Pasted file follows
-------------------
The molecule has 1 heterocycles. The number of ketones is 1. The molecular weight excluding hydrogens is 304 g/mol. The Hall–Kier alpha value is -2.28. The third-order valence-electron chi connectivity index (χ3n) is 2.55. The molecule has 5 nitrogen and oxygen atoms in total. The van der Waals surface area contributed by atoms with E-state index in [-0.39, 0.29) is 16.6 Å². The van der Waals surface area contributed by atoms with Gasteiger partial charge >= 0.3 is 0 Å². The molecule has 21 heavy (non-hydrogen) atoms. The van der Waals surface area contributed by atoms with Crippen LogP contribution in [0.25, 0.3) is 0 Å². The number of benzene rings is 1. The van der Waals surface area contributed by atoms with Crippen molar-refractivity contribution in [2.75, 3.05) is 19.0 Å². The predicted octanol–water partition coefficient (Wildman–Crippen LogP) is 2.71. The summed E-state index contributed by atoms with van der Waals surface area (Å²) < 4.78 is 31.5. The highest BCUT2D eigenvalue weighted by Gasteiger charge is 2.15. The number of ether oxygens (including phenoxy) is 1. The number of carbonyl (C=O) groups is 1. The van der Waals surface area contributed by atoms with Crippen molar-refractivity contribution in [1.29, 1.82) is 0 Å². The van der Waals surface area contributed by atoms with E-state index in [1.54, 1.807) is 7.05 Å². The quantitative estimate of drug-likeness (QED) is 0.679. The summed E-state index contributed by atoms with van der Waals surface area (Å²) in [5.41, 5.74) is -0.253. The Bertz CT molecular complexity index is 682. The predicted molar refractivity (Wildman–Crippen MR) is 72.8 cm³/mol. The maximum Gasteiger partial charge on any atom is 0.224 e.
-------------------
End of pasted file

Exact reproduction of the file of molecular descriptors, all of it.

The molecule has 1 heterocycles. The number of ketones is 1. The molecular weight excluding hydrogens is 304 g/mol. The Hall–Kier alpha value is -2.28. The third-order valence-electron chi connectivity index (χ3n) is 2.55. The molecule has 5 nitrogen and oxygen atoms in total. The van der Waals surface area contributed by atoms with E-state index in [-0.39, 0.29) is 16.6 Å². The van der Waals surface area contributed by atoms with Gasteiger partial charge >= 0.3 is 0 Å². The molecule has 21 heavy (non-hydrogen) atoms. The van der Waals surface area contributed by atoms with Crippen LogP contribution in [0.25, 0.3) is 0 Å². The number of benzene rings is 1. The van der Waals surface area contributed by atoms with Crippen molar-refractivity contribution in [2.75, 3.05) is 19.0 Å². The predicted octanol–water partition coefficient (Wildman–Crippen LogP) is 2.71. The summed E-state index contributed by atoms with van der Waals surface area (Å²) < 4.78 is 31.5. The highest BCUT2D eigenvalue weighted by Gasteiger charge is 2.15. The number of ether oxygens (including phenoxy) is 1. The number of carbonyl (C=O) groups is 1. The van der Waals surface area contributed by atoms with Crippen molar-refractivity contribution in [1.29, 1.82) is 0 Å². The van der Waals surface area contributed by atoms with E-state index in [1.54, 1.807) is 7.05 Å². The quantitative estimate of drug-likeness (QED) is 0.679. The summed E-state index contributed by atoms with van der Waals surface area (Å²) in [5.41, 5.74) is -0.253. The Bertz CT molecular complexity index is 682. The predicted molar refractivity (Wildman–Crippen MR) is 72.8 cm³/mol. The maximum Gasteiger partial charge on any atom is 0.224 e.